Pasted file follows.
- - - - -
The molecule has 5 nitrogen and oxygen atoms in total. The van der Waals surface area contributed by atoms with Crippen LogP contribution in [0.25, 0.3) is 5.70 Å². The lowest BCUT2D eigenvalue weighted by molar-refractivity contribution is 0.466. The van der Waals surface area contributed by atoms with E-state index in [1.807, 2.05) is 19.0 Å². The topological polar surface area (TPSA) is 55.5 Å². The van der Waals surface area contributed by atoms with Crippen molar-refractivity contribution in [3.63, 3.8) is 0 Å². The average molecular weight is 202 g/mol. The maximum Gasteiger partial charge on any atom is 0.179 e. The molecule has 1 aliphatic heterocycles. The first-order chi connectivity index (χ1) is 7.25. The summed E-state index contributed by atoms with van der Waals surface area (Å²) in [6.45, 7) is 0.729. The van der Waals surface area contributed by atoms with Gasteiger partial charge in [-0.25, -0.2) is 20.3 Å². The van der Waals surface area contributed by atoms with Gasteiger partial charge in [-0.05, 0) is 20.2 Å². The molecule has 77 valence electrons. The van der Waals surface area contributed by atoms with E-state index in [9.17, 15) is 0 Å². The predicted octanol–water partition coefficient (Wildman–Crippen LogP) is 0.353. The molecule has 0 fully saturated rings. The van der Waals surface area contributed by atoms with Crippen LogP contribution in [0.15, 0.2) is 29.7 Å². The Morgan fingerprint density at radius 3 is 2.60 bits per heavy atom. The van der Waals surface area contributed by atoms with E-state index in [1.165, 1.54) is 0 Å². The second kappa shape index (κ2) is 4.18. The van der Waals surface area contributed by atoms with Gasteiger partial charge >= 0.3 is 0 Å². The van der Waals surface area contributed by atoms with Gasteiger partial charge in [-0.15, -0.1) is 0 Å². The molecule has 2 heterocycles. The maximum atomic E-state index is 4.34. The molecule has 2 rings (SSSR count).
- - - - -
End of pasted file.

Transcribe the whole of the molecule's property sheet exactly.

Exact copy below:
The molecule has 5 nitrogen and oxygen atoms in total. The van der Waals surface area contributed by atoms with Crippen LogP contribution in [0.25, 0.3) is 5.70 Å². The lowest BCUT2D eigenvalue weighted by molar-refractivity contribution is 0.466. The van der Waals surface area contributed by atoms with E-state index in [1.807, 2.05) is 19.0 Å². The topological polar surface area (TPSA) is 55.5 Å². The van der Waals surface area contributed by atoms with Crippen molar-refractivity contribution in [3.63, 3.8) is 0 Å². The average molecular weight is 202 g/mol. The maximum Gasteiger partial charge on any atom is 0.179 e. The molecule has 1 aliphatic heterocycles. The first-order chi connectivity index (χ1) is 7.25. The summed E-state index contributed by atoms with van der Waals surface area (Å²) in [6.45, 7) is 0.729. The van der Waals surface area contributed by atoms with Gasteiger partial charge in [-0.25, -0.2) is 20.3 Å². The van der Waals surface area contributed by atoms with Gasteiger partial charge in [-0.05, 0) is 20.2 Å². The molecule has 77 valence electrons. The van der Waals surface area contributed by atoms with E-state index in [9.17, 15) is 0 Å². The predicted octanol–water partition coefficient (Wildman–Crippen LogP) is 0.353. The molecule has 0 fully saturated rings. The van der Waals surface area contributed by atoms with Crippen LogP contribution in [0.15, 0.2) is 29.7 Å². The Morgan fingerprint density at radius 3 is 2.60 bits per heavy atom. The van der Waals surface area contributed by atoms with E-state index in [1.165, 1.54) is 0 Å². The second kappa shape index (κ2) is 4.18. The van der Waals surface area contributed by atoms with Gasteiger partial charge >= 0.3 is 0 Å². The van der Waals surface area contributed by atoms with Gasteiger partial charge in [-0.15, -0.1) is 0 Å². The molecule has 2 heterocycles. The maximum atomic E-state index is 4.34. The molecule has 2 rings (SSSR count).